Thursday, June 20, 2013

Gaston Bachelard The Poetics of Space

I have long thought that there must be something of value on the aethetics of everyday life in Gaston Bachelard's The Poetics of Space.  The problem is with reading his rather weird prose style. But I have finally got into it, and there is in fact some interesting material.  Of course Bachelard would agree with me that artists (in his case, poets) are the true aestheticians of everyday life. His effort is to be inspired by poets in doing a phenomenology of the house.  It turns out that a phenomenology of the house in his view involves analyzing various poems and responses to poems, poems that feature aspects of homes.  Poems are seen as dreams or dream-like.  Bachelard encourages us to read poems a second time with the view to letting them engage us in a sort of day-dream.  Here are some quotes from Bachelard and comments on how his views can contribute to everyday aesthetics.

"I once read an Italian novel in which there was a street sweeper who swung his broom with the majestic gesture of a reaper.  In his daydream he was reaping an imaginary field on the asphalt, a wide field in real nature in which he recaptured his youth and the noble calling of reaper under the rising sun."  (60)   I believe that an aesthetic experience is being described here.  We are seeing how the street sweeper experiences his sweeping.  Notably, it is experienced as enhanced through the use of imagination.

Bachelard also quotes from Rilke's Lettres a une musicienne.  in which Rilke describes his experience as a child cleaning a piano.  This might be seen in juxtaposition with Yuriko Saito's discussion of cleaning in her book on everyay aesthetics.  Describing the dusting Rilke says that the piano "was one of the few objects that lent itself willingly to this operation and gave no sign of boredom.  On the contrary, under my zealous dustcloth, it suddently started to purr mechanically...and its fine, deep black surface became more and more beautiful....Politeness tinged with mischief was my reaction to the friendlines of these objects, which seemed happy to be so well treated, so meticulously renovated." (70)  There is an imaginative dimension to this experience insofar as the piano is personified, but this is also coinnected with greater dimensions of beauty associated with the black surface of the piano.  So we are not just talking about the pleasures of fancy....there is a sensuous dimension as well.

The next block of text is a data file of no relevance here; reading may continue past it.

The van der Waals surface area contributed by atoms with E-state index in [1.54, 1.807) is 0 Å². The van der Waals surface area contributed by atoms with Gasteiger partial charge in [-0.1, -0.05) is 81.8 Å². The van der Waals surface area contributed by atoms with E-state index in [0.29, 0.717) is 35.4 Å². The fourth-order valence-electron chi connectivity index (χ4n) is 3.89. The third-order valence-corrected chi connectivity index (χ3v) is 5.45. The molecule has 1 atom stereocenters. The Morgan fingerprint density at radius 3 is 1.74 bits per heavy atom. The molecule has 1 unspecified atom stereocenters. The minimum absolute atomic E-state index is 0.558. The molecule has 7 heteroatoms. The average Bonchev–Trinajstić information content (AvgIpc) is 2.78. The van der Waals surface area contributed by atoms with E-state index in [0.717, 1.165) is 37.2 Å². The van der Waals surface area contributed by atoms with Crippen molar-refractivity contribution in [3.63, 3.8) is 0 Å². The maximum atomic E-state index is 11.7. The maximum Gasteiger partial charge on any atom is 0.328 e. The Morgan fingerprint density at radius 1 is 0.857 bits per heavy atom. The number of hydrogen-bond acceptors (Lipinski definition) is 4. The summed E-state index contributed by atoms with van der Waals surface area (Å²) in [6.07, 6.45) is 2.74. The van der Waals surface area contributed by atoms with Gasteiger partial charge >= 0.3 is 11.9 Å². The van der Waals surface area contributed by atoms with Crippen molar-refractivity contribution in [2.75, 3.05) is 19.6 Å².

In general, Bachelard speaks of daydreams that can accompany household activities.  "The minute we apply a glimmer of consciousness to a mechanical gesture, or practice phenomenology while polishing a pice of old furniture, we sense new impressions come into being beneath this familiar domestic duty.  For consciousness rejuvenates everything, giving a quality of beginning to the most everyday actions." (67)  This idea of consciousnessness making things young again makes me think again that phenomenology is really devoted to aesthetic exeperience. 

"when a poet rubs a piece of furniture - even vicariously - when he puts a little fragrant wax on his table with the woolen cloth that lends warmth to everything it touches, he creates a new object; he inscreases the object's human dignity; he registers this object officially as a member of the human housefuld."  (67) 

See this as an addendum to my article on sparkle and shine. 

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